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Tobacco Industry Pressure Keeps Cheap Smokes Available to Military

By Janet Basu, UCSF News Services | February 12, 2006

The long-standing military tradition of cheap cigarettes in military stores persists because of politics in the U.S. military sales system and tobacco industry pressures, according to a new study led by a UCSF School of Nursing professor.

These two factors receive additional strength from the perception within the military that tobacco use is a "right," says Ruth Malone, RN, PhD, senior author of the study and professor of nursing and health policy in the Department of Social & Behavioral Sciences.

Study findings are published in the February issue of the journal "Tobacco Control."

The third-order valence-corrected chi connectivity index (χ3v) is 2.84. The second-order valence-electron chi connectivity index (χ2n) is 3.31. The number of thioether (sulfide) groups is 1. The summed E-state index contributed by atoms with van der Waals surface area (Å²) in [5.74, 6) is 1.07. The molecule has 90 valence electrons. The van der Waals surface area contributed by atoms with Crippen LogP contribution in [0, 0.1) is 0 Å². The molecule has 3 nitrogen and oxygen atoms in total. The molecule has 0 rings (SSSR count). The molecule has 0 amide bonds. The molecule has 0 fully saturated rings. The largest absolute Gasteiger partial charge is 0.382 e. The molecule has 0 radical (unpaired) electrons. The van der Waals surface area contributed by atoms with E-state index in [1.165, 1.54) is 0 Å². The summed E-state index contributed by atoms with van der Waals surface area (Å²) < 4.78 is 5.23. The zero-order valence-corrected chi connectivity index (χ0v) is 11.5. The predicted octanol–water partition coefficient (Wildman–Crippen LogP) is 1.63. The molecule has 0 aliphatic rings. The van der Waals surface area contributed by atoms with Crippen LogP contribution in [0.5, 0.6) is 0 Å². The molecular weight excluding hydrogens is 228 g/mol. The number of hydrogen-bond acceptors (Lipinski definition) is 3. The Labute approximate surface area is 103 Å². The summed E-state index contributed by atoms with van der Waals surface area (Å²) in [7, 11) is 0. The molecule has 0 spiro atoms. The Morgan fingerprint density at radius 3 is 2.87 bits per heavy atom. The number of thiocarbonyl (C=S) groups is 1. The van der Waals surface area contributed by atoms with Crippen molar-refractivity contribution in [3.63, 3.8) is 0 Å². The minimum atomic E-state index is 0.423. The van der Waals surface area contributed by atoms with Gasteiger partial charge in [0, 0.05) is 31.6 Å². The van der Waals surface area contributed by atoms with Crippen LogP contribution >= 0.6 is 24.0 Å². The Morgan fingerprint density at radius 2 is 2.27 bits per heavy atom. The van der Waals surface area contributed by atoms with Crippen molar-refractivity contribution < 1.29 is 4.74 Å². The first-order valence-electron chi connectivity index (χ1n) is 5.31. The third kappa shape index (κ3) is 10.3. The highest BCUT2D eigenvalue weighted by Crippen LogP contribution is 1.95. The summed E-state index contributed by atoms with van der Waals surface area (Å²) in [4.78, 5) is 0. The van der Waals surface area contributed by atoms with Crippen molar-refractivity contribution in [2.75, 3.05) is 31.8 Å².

Based on their examination of tobacco industry documents, searches of military websites and news databases, and interviews with principal informants, the study researchers found that the tobacco industry used its political clout in Congress and its ties to the military supply system to repeatedly thwart military efforts to raise the prices of tobacco in commissaries. Such efforts were successful in obstructing any price change for more than a decade.

Read more at Janet Basu, UCSF News Services